Sarah Emma Edmonds Biography

Biography of Sarah Emma Edmonds who served for two years in the Union army, disguised as a man during the Civil War. She was known as Frank Thompson.

Sarah Emma Edmonds served in the Union Army during the Civil War. She was a master of disguise and was thought to be a man by all her comrades. She was a brave woman and served many capacities during this period.

Sarah was born in December of 1841 in York County, New Brunswick, Canada. Her childhood was very difficult and lonely. She was the daughter of a stern and cruel farm worker who had wanted a son to help him with his work. He never let Sarah forget that she was of no use to him. Sarah received very little education or nurturing of any kind and left home sometime during the 1850's.

Sarah called herself Frank Thompson, dressed as a man and traveled the countryside selling Bibles. Sarah a.k.a. Frank, made her way west by 1861 and set up residency in Flint, Michigan.

On May 25, 1861, she enlisted as a private in the Second Michigan Infantry as Frank Thompson. This was a volunteer infantry company that later became known as Company F. Sarah found herself at the front in Virginia working in a field hospital a short time after enlisting.

Sarah was able to continue this charade for two years. During this time she performed many services for the Union Army. It is said that after a close friend was killed she wanted revenge and asked for a job as a spy. She was known to "˜disguise' herself as a female Irish immigrant selling apples to the troops, a rebel guard and also a black youth calling herself "Ned." Sarah took many personal risks to gather information about the rebel forces and was successful in gathering much needed intelligence.

One of the popular stories told about her centers around a spying mission she did for the Union army in Yorktown. She disguised herself as a black man by coloring her exposed skin with silver nitrate and donning a wig. She then managed to sneak past the Confederate guards during the night and entered Yorktown with the other slaves who brought the guards breakfast.

Once inside she labored with the other slaves during the day building ramparts for the Confederates. That night she gathered information about the camp by switching duties with the slave who carried water to the troops.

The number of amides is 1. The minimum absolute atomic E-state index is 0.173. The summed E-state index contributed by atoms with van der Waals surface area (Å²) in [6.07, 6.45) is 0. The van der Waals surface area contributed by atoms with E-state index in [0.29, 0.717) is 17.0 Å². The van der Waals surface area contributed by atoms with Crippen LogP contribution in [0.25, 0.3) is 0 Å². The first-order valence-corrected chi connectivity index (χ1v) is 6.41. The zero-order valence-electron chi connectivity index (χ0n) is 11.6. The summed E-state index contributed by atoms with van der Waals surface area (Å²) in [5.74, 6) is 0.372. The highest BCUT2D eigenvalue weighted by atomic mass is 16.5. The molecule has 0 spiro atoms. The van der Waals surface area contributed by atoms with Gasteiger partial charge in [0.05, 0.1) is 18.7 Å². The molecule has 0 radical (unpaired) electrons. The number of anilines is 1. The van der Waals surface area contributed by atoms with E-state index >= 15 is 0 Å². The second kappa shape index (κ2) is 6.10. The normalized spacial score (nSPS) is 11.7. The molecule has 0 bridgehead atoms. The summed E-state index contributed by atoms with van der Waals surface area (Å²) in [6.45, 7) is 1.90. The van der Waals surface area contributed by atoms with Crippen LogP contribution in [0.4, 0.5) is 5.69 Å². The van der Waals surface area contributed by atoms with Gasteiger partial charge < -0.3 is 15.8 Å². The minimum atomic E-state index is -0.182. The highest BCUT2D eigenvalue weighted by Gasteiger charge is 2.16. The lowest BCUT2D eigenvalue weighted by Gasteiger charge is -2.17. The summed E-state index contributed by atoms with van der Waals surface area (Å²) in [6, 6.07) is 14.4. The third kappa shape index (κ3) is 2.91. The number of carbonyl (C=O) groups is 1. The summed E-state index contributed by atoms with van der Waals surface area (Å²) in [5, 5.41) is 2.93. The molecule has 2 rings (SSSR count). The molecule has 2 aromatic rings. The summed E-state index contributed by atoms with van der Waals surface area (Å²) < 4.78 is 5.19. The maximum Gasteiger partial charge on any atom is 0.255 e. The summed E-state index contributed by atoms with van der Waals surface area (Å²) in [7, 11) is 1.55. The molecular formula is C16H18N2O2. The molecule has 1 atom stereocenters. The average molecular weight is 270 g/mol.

Sarah stayed in Yorktown for three days. While she was bringing dinner to the guards she was given a rifle and told to take the place of a guard who had been shot that day. After the camp was asleep, she used her advantage as a guard to slip back to the Union troops carrying vital information about the enemy.

Sarah participated in the battles of Blackburn's Run, the First Battle of Bull Run, the Peninsular campaign, the First Battle of Manassas and Antietam. At Fredericksburg, in December of 1862, she was an aide to Colonel Orlando M. Poe. She also performed duties as a regimental nurse and mail and dispatch carrier during this time.

Sarah accompanied the Second Michigan Infantry to Kentucky early in 1863. She deserted the Union Army at this time, some sources say it is undetermined why, but most say she contacted malaria. Sarah did not want the Army doctors to find out she was a female, so she deserted.

Sarah then took her real name back and worked as a nurse for the United States Christian Commission. In 1865, she published "Nurse and Spy in the Union Army," a scandalous and popular fictional account of her experiences in the Union Army.

Sarah married a Canadian mechanic, Linus Seelye in 1867. Accounts differ regarding how many children the couple had, most say three, some say two and that they both died in infancy. Either way she married and moved around frequently over the years, going to Michigan, Illinois, Ohio, Louisiana and Kansas.

Sarah was living in Fort Scott, Kansas in 1882 when she began attempting to get affidavits from her old army comrades in order to receive a veteran's pension from the government. She also worked very hard during this time to have her records cleared of the desertion charges on grounds of not being able to reveal her identity. Sarah was granted her pension in 1884. The pension was granted by Congress to "Sarah E. E. Seelye [her married name], alias Frank Thompson." A letter from the secretary of war, dated in June of that year, recognized her as "a female solider who . . . served as a private . . . rendering faithful service in the ranks." Sarah was also successful in having the charge of desertion removed from her military records.

Sarah attended an army reunion in 1884 and shocked her fellow veterans when they realized that Frank Thompson was indeed a woman. Many were amazed at the courage and strength this woman had displayed during the war. Sarah is the only woman to be marshaled into the Grand Army of the Republic as a regular member.

Sarah died in Texas on September 5, 1898. She is buried in Washington Cemetery, Houston Texas in lot G-26. This lot belonged to George B. McClellan Post of the Grand Army of the Republic. She is considered to be one of the more famous women of the Civil War era.

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